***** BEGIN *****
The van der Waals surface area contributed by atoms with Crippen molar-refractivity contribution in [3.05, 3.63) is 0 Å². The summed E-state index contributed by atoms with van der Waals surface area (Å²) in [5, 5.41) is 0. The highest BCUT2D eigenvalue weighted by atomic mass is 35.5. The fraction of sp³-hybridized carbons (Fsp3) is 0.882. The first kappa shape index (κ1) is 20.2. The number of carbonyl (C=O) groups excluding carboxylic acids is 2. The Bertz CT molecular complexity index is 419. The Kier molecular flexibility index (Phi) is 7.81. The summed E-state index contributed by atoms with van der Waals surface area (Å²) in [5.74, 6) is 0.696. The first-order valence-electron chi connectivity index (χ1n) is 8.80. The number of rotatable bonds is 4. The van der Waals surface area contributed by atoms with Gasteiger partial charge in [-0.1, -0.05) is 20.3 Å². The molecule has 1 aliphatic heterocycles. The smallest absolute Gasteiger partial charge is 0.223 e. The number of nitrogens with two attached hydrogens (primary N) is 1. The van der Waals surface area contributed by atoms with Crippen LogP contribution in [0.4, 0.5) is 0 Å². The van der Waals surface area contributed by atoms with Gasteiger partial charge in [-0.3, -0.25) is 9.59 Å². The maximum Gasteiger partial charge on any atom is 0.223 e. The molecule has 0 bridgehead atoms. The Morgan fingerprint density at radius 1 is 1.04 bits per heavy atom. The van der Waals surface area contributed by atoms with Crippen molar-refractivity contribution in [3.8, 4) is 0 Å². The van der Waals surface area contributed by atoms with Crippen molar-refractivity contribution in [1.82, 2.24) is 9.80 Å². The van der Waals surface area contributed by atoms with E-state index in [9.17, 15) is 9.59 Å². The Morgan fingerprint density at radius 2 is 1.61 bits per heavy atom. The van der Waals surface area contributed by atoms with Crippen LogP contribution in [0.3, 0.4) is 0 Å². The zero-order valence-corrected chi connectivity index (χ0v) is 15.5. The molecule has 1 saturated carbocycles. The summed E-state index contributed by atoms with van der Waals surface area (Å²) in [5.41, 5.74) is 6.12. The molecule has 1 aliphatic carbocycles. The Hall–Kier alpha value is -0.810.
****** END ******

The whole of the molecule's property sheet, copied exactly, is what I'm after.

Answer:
The van der Waals surface area contributed by atoms with Crippen molar-refractivity contribution in [3.05, 3.63) is 0 Å². The summed E-state index contributed by atoms with van der Waals surface area (Å²) in [5, 5.41) is 0. The highest BCUT2D eigenvalue weighted by atomic mass is 35.5. The fraction of sp³-hybridized carbons (Fsp3) is 0.882. The first kappa shape index (κ1) is 20.2. The number of carbonyl (C=O) groups excluding carboxylic acids is 2. The Bertz CT molecular complexity index is 419. The Kier molecular flexibility index (Phi) is 7.81. The summed E-state index contributed by atoms with van der Waals surface area (Å²) in [5.74, 6) is 0.696. The first-order valence-electron chi connectivity index (χ1n) is 8.80. The number of rotatable bonds is 4. The van der Waals surface area contributed by atoms with Gasteiger partial charge in [-0.1, -0.05) is 20.3 Å². The molecule has 1 aliphatic heterocycles. The smallest absolute Gasteiger partial charge is 0.223 e. The number of nitrogens with two attached hydrogens (primary N) is 1. The van der Waals surface area contributed by atoms with Crippen LogP contribution in [0.4, 0.5) is 0 Å². The van der Waals surface area contributed by atoms with Gasteiger partial charge in [-0.3, -0.25) is 9.59 Å². The maximum Gasteiger partial charge on any atom is 0.223 e. The molecule has 0 bridgehead atoms. The Morgan fingerprint density at radius 1 is 1.04 bits per heavy atom. The van der Waals surface area contributed by atoms with Crippen molar-refractivity contribution in [3.8, 4) is 0 Å². The van der Waals surface area contributed by atoms with Crippen molar-refractivity contribution in [1.82, 2.24) is 9.80 Å². The van der Waals surface area contributed by atoms with E-state index in [9.17, 15) is 9.59 Å². The Morgan fingerprint density at radius 2 is 1.61 bits per heavy atom. The van der Waals surface area contributed by atoms with Crippen LogP contribution in [0.3, 0.4) is 0 Å². The zero-order valence-corrected chi connectivity index (χ0v) is 15.5. The molecule has 1 saturated carbocycles. The summed E-state index contributed by atoms with van der Waals surface area (Å²) in [5.41, 5.74) is 6.12. The molecule has 1 aliphatic carbocycles. The Hall–Kier alpha value is -0.810.